Civic Auditorium
San Francisco, CA

San Francisco City Hall and the Hall of Records dome to the right after the earthquake - 1906
Photo courtesy The Virtual Museum of the City of San Francisco

Among the structures that were casualties of the San Francisco earthquake in April of 1906, probably more so the devastating fires that followed it, were Mechanic's Pavilion and the City Hall. Built in 1882 and 1897 respectively on land that until 1850 had been occupied by the former Yerba Buena Cemetery, the Pavilion was the largest building in San Francisco and its' first major indoor arena. It stood where several years later the Civic Auditorium, at 99 Grove St., would be built.1&2

San Francisco's Exposition Auditorium - ca. 1914
Photo courtesy Friends of the BGCA

San Francisco's Exposition Auditorium - 1915
Photo courtesy Live Auctioneers

Begun in 1913 and designed by architects John Galen Howard, Frederick H. Meyer and John Reid, Jr. for the 1915 Panama-Pacific International Exposition, the 314,179 square-foot Civic (Exposition) Auditorium was one of several buildings, including the similarly styled (called Beaux Arts) City Hall that comprise Civic Center.3

Sam Francisco's Civic Center with Civic Auditorium and New City Hall
Photo courtesy Jerry's Brokendown Palaces

San Francisco's Civic Auditorium
Photo courtesy San Francisco Public Library

The city had purchased the $701,437.08 site but the four story tall auditorium was financed by the exposition management for $1,000,000.00 and gifted to the city after the event.3 The other buildings include the War Memorial Opera House, the War Memorial Veterans Building, the Main Library and the State and Old Federal Buildings built in the 1920s and 1930s.2

Meehan-Fulton fight at Civic Auditorium for the benefit of United War Workers - Nov. 16, 1918
Photo © by G.W. Blum courtesy The Virtual Museum of the City of San Francisco

1920 Democratic National Convention - June 28, 1920
Photo © Corbis

New City Hall with the Civic Auditorium at left and Main Library lower right - ca.1930
Photo: Greg Gaar Collection, San Francisco, CA courtesy FoundSF

The Auditorium contains what at the time was the world's seventh largest pipe organ, moved to the main arena at the end of the Exposition. In the years that followed the auditorium became a cultural focal point in San Francisco and in 1920 hosted the Democratic National Convention. It was also home to San Francisco's Symphony Orchestra prior to completion the War Memorial and Performing Arts Center which strengthened its status as a music and performing arts venue.3

Broadcast of the opera "Lucia" with opera star Lily Pons at the San Francisco Civic Auditorium - Oct. 23,1932
Photo © San Francisco History Center, San Francisco Public Library

General Conference Session of Seventh Day Adventists meet at the Exposition Auditorium - 1936
Photo courtesy Seventh Day Adventist Church

Dr. Antonia Brico conducting the Bay Region Symphony Orchestra - Aug. 1938
Photo courtesy New Deal Network

Unidentified event at the San Francisco Civic Auditorium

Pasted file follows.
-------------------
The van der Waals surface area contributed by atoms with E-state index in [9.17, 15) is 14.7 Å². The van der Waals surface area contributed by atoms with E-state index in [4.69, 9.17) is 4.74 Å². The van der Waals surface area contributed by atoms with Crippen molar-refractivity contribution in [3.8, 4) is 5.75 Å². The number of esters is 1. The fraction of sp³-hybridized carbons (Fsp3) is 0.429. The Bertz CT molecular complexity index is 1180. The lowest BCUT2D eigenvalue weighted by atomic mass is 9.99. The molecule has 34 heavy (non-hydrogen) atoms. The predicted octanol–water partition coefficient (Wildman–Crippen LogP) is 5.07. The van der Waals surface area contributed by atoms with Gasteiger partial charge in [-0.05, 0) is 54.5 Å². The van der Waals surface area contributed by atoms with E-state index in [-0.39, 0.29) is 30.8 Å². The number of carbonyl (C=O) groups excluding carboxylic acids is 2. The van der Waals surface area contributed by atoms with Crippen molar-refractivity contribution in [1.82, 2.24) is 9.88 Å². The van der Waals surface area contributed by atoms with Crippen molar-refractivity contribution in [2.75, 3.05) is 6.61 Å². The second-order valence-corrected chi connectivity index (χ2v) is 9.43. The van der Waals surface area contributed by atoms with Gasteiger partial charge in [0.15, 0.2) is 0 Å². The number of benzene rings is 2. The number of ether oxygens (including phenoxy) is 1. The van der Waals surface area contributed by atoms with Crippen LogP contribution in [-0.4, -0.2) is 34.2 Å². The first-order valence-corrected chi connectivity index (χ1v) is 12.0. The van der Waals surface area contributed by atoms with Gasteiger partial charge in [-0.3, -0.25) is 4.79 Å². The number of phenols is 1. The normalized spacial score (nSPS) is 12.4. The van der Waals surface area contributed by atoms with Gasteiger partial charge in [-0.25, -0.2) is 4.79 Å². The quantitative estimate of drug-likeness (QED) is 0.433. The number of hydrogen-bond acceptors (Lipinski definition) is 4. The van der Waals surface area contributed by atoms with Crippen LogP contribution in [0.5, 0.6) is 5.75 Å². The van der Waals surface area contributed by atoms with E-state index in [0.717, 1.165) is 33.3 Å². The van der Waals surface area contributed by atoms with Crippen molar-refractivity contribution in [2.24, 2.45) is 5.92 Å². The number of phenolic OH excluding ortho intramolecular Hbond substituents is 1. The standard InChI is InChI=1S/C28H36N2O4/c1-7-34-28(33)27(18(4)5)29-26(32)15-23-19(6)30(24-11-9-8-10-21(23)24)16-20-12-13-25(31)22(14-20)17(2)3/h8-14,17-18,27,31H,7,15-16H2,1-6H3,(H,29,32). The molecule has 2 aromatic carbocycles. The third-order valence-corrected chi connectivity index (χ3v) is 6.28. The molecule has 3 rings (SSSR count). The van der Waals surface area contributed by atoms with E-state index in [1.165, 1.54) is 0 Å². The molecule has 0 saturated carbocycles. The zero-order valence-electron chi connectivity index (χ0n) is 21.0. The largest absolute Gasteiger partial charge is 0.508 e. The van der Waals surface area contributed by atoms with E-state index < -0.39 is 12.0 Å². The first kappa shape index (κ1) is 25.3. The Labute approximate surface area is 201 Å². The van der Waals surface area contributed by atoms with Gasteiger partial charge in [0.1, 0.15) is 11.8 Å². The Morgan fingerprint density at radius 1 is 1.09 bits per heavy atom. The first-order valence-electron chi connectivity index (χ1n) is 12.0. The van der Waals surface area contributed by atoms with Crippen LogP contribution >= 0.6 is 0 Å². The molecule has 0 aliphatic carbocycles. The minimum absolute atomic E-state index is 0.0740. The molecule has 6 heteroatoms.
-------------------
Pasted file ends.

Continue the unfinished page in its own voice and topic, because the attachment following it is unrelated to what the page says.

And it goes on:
Photo © San Francisco History Center, San Francisco Public Library

On October 26, 1957 a little over a week after Jailhouse Rock made its premier in Memphis, Elvis, Scotty, Bill and DJ began what would be their last tour together with two shows at the Civic Center. Scotty and Bill had previously resigned their positions early in September. In the interim Elvis had made one appearance without them, in Tupelo, and they had played a two-week gig at the Texas State Fair in Dallas.

SF Chronicle ad - Oct. 24, 1957
courtesy SFPL

courtesy E. Lorentzen

Scotty's contract for the October West Coast shows - Oct. 17, 1957
Photo © James V. Roy

According to Scotty in his book, when they returned from Texas they received a telephone call from Tom Diskin, Colonel Parker's assistant. Elvis had four concerts scheduled for San Francisco[, Oakland] and Los Angeles for October 26 through October 29. Diskin told Scotty that if they rejoined the group, Elvis would pay them $1,000 each, or $250 per show. Scotty and Bill agreed to rejoin the band on those terms, with the understanding that any future bookings would be on a per—diem basis. "Just send us some contracts," says Scotty, getting some satisfaction from knowing how the phone call must have made Parker cringe. Later, they learned the phone call had been made at Elvis's insistence.4

Letter with contracts to Scotty from Tom Diskin - Oct. 17, 1957
Photo © James V. Roy

On October 17, the day after they returned from Texas, Diskin sent the contracts. In his letter, Diskin asked Scotty to send the contracts special delivery to the Sahara Hotel in Las Vegas. The letter, which was formal and to the point, said Scotty and Bill could travel from Memphis to California with D. J. in Elvis's limousine at no extra charge, but then added—with a characteristic Parker jab—“Should you decide to travel by some other method that would be of course at your own expense.”4

The Mark Hopkins Hotel (center) at One Nob Hill in San Francisco - ca. 1926
Photo courtesy InterContinental Mark Hopkins San Francisco